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A woman's breathing, harsh and edged, sliced the sudden silence as Tyler Adams cut the engine of the big Harley and brought it to a halt ahead of the sedan by the side of the highway. He still couldn't see her, but as he strode back to the car the pain-filled gasps came faster. Guilt flickered through him.
He almost hadn't stopped. Hell, he'd kept going for another mile or so before his conscience had gotten the better of him and he'd turned back to investigate. It hadn't been much - just a blinding sparkle coming from the far side of the sedan as he'd passed it - but the only reason he could think of for the sparkle he'd glimpsed was that the car's back door had been open a little. Muttering under his breath, he'd turned the Harley around.
He'd been right, the back door was open. Protruding from it were two slim legs. Two bare feet dug into the hard-packed New Mexico dirt, their heels lifted and the tendons of their high arches standing out against the fine white road dust covering them. Swiftly he began to walk around the open door to get a look at the rest of her, and as he did the gasps turned into a grunt.
"Stay right there, mister." The words sounded forced. "I - I've got a gun."
Dammit, she's been attacked. Even as he froze, the sickened thought tore through his mind. She'd been assaulted and she thought he was the bastard who'd done this to her, come back for a second sadistic round.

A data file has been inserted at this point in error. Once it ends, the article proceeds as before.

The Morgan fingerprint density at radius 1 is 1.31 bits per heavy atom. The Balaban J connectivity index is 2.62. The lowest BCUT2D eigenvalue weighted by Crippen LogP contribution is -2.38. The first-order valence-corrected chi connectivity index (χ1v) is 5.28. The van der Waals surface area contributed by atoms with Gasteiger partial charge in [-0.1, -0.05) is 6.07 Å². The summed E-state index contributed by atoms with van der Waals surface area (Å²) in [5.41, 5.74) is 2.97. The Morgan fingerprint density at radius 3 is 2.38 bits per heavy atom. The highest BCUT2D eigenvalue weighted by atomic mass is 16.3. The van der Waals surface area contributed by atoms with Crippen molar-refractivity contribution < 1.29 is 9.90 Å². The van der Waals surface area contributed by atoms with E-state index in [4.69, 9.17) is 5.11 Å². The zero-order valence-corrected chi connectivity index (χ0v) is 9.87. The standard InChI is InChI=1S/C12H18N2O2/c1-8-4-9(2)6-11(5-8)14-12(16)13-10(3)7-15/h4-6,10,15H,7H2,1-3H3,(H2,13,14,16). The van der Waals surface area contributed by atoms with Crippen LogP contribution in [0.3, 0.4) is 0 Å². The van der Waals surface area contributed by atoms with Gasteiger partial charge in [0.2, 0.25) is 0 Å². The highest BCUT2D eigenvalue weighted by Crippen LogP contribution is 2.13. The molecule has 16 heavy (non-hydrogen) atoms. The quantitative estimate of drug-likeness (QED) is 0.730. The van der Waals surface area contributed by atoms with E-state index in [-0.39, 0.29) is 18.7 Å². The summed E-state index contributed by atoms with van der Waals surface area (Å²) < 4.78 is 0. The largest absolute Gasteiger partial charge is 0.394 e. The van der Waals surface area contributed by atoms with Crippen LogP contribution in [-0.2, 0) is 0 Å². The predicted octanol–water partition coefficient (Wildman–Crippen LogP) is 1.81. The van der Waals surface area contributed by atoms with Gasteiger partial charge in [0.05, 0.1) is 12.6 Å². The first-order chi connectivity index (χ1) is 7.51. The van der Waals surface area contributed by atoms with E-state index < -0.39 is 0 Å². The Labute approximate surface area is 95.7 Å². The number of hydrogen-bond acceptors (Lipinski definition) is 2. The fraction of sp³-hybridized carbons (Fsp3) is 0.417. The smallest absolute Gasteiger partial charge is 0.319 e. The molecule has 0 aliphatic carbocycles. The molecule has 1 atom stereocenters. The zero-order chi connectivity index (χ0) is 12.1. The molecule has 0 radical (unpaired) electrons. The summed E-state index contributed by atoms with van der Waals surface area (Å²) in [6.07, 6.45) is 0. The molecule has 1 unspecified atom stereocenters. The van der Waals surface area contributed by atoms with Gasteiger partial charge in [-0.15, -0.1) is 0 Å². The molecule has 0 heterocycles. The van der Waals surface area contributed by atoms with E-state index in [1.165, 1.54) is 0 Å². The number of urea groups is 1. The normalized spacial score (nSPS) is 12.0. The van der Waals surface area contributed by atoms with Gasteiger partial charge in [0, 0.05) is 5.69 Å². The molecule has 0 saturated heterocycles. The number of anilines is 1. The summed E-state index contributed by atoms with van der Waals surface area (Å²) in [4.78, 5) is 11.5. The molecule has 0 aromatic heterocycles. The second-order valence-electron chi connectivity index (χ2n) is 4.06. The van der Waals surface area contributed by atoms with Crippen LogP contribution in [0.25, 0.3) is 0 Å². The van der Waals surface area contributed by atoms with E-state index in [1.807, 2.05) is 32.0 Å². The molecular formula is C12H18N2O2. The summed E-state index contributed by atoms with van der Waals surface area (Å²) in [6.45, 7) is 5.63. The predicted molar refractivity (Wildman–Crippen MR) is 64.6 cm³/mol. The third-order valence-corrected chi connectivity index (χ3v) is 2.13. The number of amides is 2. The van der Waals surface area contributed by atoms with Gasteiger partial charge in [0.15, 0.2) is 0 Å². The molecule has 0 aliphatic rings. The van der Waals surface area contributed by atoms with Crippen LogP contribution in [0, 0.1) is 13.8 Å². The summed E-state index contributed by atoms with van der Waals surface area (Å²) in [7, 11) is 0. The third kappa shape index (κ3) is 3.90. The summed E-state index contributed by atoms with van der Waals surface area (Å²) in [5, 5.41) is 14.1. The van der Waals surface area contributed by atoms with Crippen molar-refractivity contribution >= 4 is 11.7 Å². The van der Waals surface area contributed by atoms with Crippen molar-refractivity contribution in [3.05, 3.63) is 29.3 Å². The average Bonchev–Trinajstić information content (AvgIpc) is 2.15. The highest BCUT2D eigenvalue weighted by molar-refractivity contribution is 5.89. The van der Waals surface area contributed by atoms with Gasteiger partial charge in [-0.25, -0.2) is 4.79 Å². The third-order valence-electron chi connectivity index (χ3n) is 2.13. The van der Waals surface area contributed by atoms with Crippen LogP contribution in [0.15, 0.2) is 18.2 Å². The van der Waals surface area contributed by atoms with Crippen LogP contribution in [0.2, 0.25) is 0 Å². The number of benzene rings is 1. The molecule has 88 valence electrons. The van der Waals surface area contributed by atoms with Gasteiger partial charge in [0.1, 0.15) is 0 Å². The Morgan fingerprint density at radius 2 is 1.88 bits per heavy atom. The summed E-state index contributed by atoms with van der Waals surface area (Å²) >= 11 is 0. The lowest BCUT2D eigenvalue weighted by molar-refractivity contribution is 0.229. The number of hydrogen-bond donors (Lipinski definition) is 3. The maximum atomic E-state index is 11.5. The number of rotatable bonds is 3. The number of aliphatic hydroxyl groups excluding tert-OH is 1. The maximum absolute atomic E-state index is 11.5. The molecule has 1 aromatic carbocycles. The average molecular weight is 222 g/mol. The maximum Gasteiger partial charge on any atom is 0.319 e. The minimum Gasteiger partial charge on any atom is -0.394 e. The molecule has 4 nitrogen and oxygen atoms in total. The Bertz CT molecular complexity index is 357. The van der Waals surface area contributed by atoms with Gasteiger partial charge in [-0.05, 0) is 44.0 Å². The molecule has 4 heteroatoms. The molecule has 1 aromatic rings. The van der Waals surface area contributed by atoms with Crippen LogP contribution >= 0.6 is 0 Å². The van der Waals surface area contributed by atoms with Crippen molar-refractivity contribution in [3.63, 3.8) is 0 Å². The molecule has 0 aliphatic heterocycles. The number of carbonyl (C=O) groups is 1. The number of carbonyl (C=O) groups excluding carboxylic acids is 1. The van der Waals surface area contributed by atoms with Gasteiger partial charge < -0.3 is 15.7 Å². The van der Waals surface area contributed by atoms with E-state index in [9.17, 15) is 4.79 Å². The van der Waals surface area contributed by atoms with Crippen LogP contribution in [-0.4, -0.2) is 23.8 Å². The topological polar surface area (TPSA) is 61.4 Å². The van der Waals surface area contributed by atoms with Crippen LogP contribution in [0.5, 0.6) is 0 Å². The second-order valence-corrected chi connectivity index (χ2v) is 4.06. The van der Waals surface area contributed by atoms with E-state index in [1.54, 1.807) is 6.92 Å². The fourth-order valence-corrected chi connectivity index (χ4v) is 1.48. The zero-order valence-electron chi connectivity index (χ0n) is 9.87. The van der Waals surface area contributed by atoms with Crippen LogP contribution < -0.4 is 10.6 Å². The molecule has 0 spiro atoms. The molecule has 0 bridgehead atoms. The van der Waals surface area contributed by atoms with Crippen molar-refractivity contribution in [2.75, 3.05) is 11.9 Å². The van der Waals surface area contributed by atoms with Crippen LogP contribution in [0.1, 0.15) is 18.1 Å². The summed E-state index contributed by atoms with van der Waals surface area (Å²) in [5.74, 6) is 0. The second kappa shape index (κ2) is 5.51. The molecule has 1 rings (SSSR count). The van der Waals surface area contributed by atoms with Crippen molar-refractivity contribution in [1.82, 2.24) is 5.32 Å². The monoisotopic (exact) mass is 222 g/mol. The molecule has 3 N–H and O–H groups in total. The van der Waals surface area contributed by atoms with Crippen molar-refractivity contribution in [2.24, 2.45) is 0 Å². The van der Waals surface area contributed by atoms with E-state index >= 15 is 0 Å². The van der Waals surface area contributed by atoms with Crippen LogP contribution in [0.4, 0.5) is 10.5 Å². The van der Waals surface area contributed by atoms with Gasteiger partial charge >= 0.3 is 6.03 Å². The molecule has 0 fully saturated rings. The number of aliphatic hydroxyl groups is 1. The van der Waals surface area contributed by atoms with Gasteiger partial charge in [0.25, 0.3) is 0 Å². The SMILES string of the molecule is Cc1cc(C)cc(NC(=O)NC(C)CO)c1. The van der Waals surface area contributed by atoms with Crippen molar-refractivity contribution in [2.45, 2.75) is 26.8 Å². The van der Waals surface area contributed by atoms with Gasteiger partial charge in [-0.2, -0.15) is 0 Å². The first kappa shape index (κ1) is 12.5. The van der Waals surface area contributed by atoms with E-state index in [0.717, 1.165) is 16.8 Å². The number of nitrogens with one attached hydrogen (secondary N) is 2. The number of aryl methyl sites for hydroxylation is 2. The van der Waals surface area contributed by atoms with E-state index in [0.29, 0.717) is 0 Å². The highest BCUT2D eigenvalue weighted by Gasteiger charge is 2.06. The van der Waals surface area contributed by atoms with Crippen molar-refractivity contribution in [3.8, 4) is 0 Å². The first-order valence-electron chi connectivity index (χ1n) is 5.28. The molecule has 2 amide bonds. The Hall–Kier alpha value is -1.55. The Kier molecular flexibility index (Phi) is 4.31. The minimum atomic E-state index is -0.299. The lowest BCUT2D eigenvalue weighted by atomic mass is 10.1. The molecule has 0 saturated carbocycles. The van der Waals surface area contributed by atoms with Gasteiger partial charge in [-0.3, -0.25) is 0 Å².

Tye suddenly wished he was a couple of inches shorter than six feet, instead of a few over, and a little less bulky, less broad-shouldered. Intimidating worked in his job - he'd built up the bodyguard and protection firm he headed into the agency of choice for nervous celebrities, partially on the strength of the don't-screw-with-me impression he apparently projected - but she didn't need big and intimidating right now.
"I'm not here to hurt you, lady." The ground between her raised heels was darkly wet. Blood, he thought with icy anger. "Let me help you back onto the seat so I can drive you to a hospital."
The gun thing had probably been a bluff. He stepped past the open door and got his first clear look at her.
The gun thing hadn't been a bluff. She was holding a massive revolver in both hands, and at this distance if she pulled the trigger he'd be a goner even before he hit the ground. But the damn gun wasn't important.